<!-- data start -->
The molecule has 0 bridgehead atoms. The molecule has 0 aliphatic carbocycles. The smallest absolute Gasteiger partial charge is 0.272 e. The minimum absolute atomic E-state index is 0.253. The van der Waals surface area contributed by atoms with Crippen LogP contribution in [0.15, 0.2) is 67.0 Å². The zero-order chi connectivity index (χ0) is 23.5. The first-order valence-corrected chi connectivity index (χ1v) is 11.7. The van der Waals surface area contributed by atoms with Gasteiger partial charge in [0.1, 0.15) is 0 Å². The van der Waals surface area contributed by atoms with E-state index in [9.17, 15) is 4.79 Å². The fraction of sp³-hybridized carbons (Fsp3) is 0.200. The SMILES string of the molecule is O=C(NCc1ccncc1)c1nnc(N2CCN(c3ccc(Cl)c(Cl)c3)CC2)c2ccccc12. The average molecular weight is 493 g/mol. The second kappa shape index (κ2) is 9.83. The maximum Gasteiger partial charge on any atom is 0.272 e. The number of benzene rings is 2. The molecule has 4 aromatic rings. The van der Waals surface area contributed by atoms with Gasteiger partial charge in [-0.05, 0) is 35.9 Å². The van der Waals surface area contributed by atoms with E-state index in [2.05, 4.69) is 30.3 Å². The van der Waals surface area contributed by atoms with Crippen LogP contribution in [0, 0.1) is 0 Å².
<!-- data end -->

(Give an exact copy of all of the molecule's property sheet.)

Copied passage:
The molecule has 0 bridgehead atoms. The molecule has 0 aliphatic carbocycles. The smallest absolute Gasteiger partial charge is 0.272 e. The minimum absolute atomic E-state index is 0.253. The van der Waals surface area contributed by atoms with Crippen LogP contribution in [0.15, 0.2) is 67.0 Å². The zero-order chi connectivity index (χ0) is 23.5. The first-order valence-corrected chi connectivity index (χ1v) is 11.7. The van der Waals surface area contributed by atoms with Gasteiger partial charge in [0.1, 0.15) is 0 Å². The van der Waals surface area contributed by atoms with E-state index in [9.17, 15) is 4.79 Å². The fraction of sp³-hybridized carbons (Fsp3) is 0.200. The SMILES string of the molecule is O=C(NCc1ccncc1)c1nnc(N2CCN(c3ccc(Cl)c(Cl)c3)CC2)c2ccccc12. The average molecular weight is 493 g/mol. The second kappa shape index (κ2) is 9.83. The maximum Gasteiger partial charge on any atom is 0.272 e. The number of benzene rings is 2. The molecule has 4 aromatic rings. The van der Waals surface area contributed by atoms with Gasteiger partial charge in [-0.05, 0) is 35.9 Å². The van der Waals surface area contributed by atoms with E-state index in [2.05, 4.69) is 30.3 Å². The van der Waals surface area contributed by atoms with Crippen LogP contribution in [0, 0.1) is 0 Å².